Anchoring and Mooring Etiquette

Be sure to enter an anchorage or mooring area at a slow speed. This is like moving into a new neighborhood. You want your neighbors to like you. Again, you don’t want to create a wake that would upset someone’s dinner or drink.

Remember that the first person in the anchorage has the right to determine the swing radius. Don’t get too close to other anchored boats. The wind can change and in a matter of minutes you can have fouled and tangled anchor lines, and hulls and dinghies banging against each other. I’ll never forget the commotion caused one night off the Bitter End in the BVI when a late-arriving boat anchored too close to another. The shifting wind at 0300 caused them to tangle with one another and soon there were two angry and burly boaters on deck, sans clothing, but armed with spotlights, shouting and cursing while blinding each other with the lights. Not a pretty sight! Speaking of spotlights, if you need to use one, make sure you don’t inadvertently blind your neighbor.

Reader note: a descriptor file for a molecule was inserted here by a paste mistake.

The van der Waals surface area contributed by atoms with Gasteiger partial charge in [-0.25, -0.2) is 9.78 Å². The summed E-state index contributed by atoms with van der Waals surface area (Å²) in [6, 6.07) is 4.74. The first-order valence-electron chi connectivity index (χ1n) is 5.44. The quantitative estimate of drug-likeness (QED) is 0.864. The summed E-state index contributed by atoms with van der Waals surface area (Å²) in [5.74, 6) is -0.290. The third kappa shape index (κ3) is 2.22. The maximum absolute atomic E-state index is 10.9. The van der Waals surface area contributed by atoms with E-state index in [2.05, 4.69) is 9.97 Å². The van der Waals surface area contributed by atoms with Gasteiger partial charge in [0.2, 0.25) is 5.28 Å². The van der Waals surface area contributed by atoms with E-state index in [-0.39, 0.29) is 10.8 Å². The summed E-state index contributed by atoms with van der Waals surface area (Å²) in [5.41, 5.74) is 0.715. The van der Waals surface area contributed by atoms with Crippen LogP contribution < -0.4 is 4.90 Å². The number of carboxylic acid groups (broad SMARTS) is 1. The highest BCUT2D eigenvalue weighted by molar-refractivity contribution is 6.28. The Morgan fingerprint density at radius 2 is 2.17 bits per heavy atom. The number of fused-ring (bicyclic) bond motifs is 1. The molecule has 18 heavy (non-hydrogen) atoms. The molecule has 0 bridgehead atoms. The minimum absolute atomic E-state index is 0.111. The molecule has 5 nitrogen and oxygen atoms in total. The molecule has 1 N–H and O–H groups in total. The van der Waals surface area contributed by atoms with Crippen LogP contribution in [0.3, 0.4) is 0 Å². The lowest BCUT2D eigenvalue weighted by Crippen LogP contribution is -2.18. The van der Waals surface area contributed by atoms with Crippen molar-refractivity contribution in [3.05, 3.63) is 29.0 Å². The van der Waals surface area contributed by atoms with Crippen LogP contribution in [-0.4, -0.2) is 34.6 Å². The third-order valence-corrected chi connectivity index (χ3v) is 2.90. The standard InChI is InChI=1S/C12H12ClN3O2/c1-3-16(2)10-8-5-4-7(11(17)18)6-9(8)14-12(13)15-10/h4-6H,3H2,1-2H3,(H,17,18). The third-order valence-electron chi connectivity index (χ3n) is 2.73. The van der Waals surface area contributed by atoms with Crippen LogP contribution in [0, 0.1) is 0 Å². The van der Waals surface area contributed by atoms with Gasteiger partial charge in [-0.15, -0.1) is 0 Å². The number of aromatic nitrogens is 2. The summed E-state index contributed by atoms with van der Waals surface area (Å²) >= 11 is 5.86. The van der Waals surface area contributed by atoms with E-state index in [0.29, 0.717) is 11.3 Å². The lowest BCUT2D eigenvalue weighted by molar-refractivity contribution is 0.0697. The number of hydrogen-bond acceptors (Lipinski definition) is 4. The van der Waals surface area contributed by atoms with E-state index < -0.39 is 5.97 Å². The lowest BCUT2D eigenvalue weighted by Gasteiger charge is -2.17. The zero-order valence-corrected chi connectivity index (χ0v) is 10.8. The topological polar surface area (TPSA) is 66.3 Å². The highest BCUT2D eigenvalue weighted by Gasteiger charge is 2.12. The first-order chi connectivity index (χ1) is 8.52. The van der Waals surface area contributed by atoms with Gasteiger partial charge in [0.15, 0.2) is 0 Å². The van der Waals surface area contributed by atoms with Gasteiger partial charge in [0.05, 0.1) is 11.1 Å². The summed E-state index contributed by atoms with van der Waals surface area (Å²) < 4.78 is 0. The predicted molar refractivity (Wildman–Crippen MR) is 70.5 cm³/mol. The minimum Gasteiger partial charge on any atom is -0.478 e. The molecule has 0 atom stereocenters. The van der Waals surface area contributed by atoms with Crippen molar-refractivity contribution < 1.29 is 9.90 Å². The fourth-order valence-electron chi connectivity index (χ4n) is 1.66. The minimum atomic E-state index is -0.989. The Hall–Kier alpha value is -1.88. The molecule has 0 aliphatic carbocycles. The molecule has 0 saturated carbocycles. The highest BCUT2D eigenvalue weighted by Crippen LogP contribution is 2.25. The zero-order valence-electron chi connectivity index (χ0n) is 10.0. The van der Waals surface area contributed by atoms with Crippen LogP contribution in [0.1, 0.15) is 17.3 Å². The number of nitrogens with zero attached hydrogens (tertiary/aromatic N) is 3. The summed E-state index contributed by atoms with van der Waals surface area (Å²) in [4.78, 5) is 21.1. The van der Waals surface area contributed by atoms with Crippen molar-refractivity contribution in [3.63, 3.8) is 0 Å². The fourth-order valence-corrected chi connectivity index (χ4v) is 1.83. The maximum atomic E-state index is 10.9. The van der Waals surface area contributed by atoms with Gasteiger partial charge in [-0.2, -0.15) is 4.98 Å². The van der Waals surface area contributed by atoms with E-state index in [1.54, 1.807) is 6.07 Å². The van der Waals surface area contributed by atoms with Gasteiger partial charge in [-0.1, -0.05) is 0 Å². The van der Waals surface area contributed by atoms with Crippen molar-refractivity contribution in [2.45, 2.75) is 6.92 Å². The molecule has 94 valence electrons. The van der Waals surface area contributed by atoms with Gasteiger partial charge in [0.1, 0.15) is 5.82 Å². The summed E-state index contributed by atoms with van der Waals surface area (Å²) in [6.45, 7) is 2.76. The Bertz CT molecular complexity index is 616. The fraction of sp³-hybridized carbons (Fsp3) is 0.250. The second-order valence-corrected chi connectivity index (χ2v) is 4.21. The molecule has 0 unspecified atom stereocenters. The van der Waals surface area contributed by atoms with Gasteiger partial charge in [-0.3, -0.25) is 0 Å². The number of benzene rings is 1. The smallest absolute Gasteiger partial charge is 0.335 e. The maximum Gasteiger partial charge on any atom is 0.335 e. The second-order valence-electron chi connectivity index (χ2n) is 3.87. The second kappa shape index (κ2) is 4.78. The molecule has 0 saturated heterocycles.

Before anchoring evaluate your intended behavior; the more music, people on board, children, pets and smoke from your barbecue that you intend to create, the further downwind you should be from your neighbors. Sound carries exceptionally well over water and many boaters retire early for an early departure. Respect their right to sleep in peace. Also, remember that any comment you make may be heard.

If you are using your dinghy at night to go to shore or visit others in the anchorage, do so using oars and not your outboard. How far could the shore be if you’re anchored in ten feet of water? Some boaters are friendly and like to socialize, while others are reflective and just want to be left alone. If you are rowing around the anchorage and see people on deck, you should be friendly but not intrusive unless, of course, encouraged. Tradition dictates that if you approach another vessel you should do so on the starboard side six to ten feet away. If you strike up a conversation and you recognize by the tenor of the strangers that they really aren’t interested, just move on out of their space.

Make sure you get permission before picking up a guest mooring. It may be reserved for another boater arriving later on or it may be unsuitable for your vessel.

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Filed under Boat Operation, Boating Safety

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